Taria Camerino is well known to Atlanta foodies. She made her first big splash here around 2006 with the opening of Sweet Revolution, a tiny shop in Little Five Points that specialized in Central and South American pastries. Its closing was widely lamented, but it certainly helped Camerino gain the attention of the city's chefs.
Her résumé includes stints at the defunct (and much missed) Dish, Top Flr, Holeman & Finch, Restaurant Eugene and Highland Bakery. She's widely regarded as one of the city's top pastry chefs. Now, Camerino has gone into business again, opening a shop called Sugar-Coated Radical (680 Drewry St., 404-587-4912). It's located in a rickety building in the warehouse area of Drewry Street, west of Ponce de Leon Place. This go-round she's specializing in chocolate confections. Amazing chocolate confections. I'm talking mouth-melting, heart-melting chocolate.
I asked her why she decided to open the shop.
"I don't like to compromise," she said. "That's why I say I'm 'radical.' Altogether, I've been in the pastry business for 18 years and it's a dirty business. There's a lot of waste. People are not paid what they deserve — either by the cacao or sugar plantations. The sugar industry is particularly bad, basically practicing slavery."
Camerino will deal only with Fair Trade suppliers that receive certification for practicing sustainability, provide organic alternatives and pay a living wage. She noted that a lot of restaurant and bakery people pay lip service to these principles but ditch them in the interest of protecting profits.
"That drives me crazy. I'm only selling retail. I don't want to sell to restaurants," she said. "Honestly, I guess part of being a purist is that I don't like the way most restaurants treat chocolate. Servers aren't even taught how to handle it and it ends up melting on the top of a refrigerator and then they cool it. It ruins it."
Despite calling herself a "purist," one does notice something about her confections that some chocolate fanatics avoid. She works a lot with milk chocolate, whereas many purists, such as Kristen Hard of Cacao, work almost exclusively with dark chocolate.
"I do use milk chocolate because it tastes good," Camerino told me. "I am a purist, but not a zealot — well, maybe a little. I only use amazing milk chocolates, which have their own subtle nuances that can't be found in dark. It pairs beautifully with certain flavors."
I ran a gluttonous taste test last Thursday when I visited both Cacao and Sugar-Coated Radical. I bought a box of 10 pieces from both shops and horrified myself by eating all 20 over the course of about five hours. I loved both, and I almost hate confessing that the kid in me still wants milk chocolate most of the time.
The enhanced bitterness of dark chocolate has a fruitier, perhaps more complex taste to me whereas milk chocolate's flavors are milder and the texture seems to melt more luxuriously. I'm not going to bother to recite the sometimes esoteric ingredients with which Camerino's chocolate is flavored. They're all deliciously fanciful but it's the chocolate itself that is the stuff of obsession.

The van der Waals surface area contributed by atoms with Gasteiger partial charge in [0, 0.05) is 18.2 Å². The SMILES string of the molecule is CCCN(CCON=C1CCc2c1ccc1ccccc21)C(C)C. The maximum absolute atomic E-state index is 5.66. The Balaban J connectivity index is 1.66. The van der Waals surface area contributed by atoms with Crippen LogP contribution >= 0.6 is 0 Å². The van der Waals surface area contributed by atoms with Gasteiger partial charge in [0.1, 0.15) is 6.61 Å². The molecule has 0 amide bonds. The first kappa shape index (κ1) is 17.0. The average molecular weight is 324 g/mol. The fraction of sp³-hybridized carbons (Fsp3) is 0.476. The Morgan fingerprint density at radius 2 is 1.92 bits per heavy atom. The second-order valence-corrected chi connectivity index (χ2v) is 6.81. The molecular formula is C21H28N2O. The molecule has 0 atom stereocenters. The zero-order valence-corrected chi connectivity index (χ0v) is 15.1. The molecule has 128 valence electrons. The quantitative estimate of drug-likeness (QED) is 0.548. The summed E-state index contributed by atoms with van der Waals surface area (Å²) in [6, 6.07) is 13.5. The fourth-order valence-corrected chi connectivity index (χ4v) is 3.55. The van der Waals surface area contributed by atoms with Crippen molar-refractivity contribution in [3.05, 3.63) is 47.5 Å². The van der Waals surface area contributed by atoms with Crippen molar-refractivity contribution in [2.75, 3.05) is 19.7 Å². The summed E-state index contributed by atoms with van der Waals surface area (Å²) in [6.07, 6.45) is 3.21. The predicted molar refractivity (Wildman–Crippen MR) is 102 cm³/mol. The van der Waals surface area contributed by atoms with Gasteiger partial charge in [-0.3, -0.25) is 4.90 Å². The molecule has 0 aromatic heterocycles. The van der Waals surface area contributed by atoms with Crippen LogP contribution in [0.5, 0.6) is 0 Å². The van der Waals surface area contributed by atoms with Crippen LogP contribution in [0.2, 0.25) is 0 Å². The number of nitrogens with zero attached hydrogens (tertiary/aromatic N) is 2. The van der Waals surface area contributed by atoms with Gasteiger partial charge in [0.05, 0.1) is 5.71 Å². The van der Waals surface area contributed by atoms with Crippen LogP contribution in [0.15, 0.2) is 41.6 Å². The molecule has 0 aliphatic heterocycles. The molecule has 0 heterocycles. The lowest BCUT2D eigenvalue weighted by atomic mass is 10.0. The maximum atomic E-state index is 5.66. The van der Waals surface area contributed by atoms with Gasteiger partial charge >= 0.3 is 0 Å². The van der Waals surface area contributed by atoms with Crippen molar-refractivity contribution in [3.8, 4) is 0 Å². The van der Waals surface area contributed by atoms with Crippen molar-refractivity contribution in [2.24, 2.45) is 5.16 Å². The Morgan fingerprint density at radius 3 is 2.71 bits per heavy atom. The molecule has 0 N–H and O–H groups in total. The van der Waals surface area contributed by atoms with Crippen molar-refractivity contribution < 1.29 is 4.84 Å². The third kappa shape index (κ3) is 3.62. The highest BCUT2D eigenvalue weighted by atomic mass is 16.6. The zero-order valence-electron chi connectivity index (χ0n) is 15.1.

"Chocolate is made from the seed of a fruit, so of course it has a fruity taste and aroma," Camerino told me. She opened a bag of chocolate from Claudio Corallo, who raises cocoa on Principe Island in the Gulf of Guinea, off the western coast of Africa. "This is the world's best chocolate," Camerino said.
I inhaled the tangy, strong scent. "Good chocolate also has the right snap," she said, breaking me off a small chard. "Hear that?" I didn't hear anything, but my mouth was experiencing a symphony as I tasted the chocolate. What particularly surprised me was the powerful aftertaste of blooming flavors.
Camerino, unike Hard, is not roasting and grinding her own cacao beans, but has plans to do so in the future.
To me, the most interesting aspect of Camerino's play with chocolate is its psychological effect. She speaks of chocolate's ability to stimulate the "heart space." I asked her to explain further:
"The heart space is what connects us to everyone else, to children or animals," she said. "It is what I like to call our soft spot, where we can be vulnerable and most childlike before we developed such strong ideas about who we are supposed to be. Sweets have an amazing way of cutting through the bullshit, moving into that space quickly, if we let them. I like to capture the essence of that to move people to a new experience of being. If only for as long as the chocolate lasts, they will feel different."
That may sound a bit woo-woo, but there is burgeoning research on the psychology of taste that supports Camerino's notion that chocolate and other comfort foods are virtually medicinal.
Camerino and her partner, artist Ashley Hinson, are planning an art installation that will include edible creations. "It's a conceptual art project," Hinson told me. The idea is to educate people so that they make more informed choices about the food they eat. The couple also hope to show people how potently food affects mood.
Sugar-Coated Radical is open Thursday through Sunday, 2-7 p.m. Camerino is adding other confections to her sweet menu, such as pâte au fruit featuring prickly pear. She'll also be pulling taffy and making other retro sweets. Do not miss this place.
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